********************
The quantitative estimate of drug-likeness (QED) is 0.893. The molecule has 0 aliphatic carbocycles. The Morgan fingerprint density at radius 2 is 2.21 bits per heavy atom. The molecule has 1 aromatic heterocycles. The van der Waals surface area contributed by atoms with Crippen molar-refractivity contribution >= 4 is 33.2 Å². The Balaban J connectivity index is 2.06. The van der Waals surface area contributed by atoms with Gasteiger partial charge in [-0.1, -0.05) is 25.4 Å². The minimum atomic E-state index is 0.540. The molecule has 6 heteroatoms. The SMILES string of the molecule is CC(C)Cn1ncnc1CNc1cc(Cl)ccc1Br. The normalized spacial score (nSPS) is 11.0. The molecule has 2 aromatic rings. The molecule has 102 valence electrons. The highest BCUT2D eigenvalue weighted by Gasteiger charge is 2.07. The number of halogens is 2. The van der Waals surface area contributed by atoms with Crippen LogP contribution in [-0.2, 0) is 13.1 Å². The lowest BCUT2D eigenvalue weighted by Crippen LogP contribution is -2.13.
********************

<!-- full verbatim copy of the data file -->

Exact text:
The quantitative estimate of drug-likeness (QED) is 0.893. The molecule has 0 aliphatic carbocycles. The Morgan fingerprint density at radius 2 is 2.21 bits per heavy atom. The molecule has 1 aromatic heterocycles. The van der Waals surface area contributed by atoms with Crippen molar-refractivity contribution >= 4 is 33.2 Å². The Balaban J connectivity index is 2.06. The van der Waals surface area contributed by atoms with Gasteiger partial charge in [-0.1, -0.05) is 25.4 Å². The minimum atomic E-state index is 0.540. The molecule has 6 heteroatoms. The SMILES string of the molecule is CC(C)Cn1ncnc1CNc1cc(Cl)ccc1Br. The normalized spacial score (nSPS) is 11.0. The molecule has 2 aromatic rings. The molecule has 102 valence electrons. The highest BCUT2D eigenvalue weighted by Gasteiger charge is 2.07. The number of halogens is 2. The van der Waals surface area contributed by atoms with Crippen LogP contribution in [-0.2, 0) is 13.1 Å². The lowest BCUT2D eigenvalue weighted by Crippen LogP contribution is -2.13.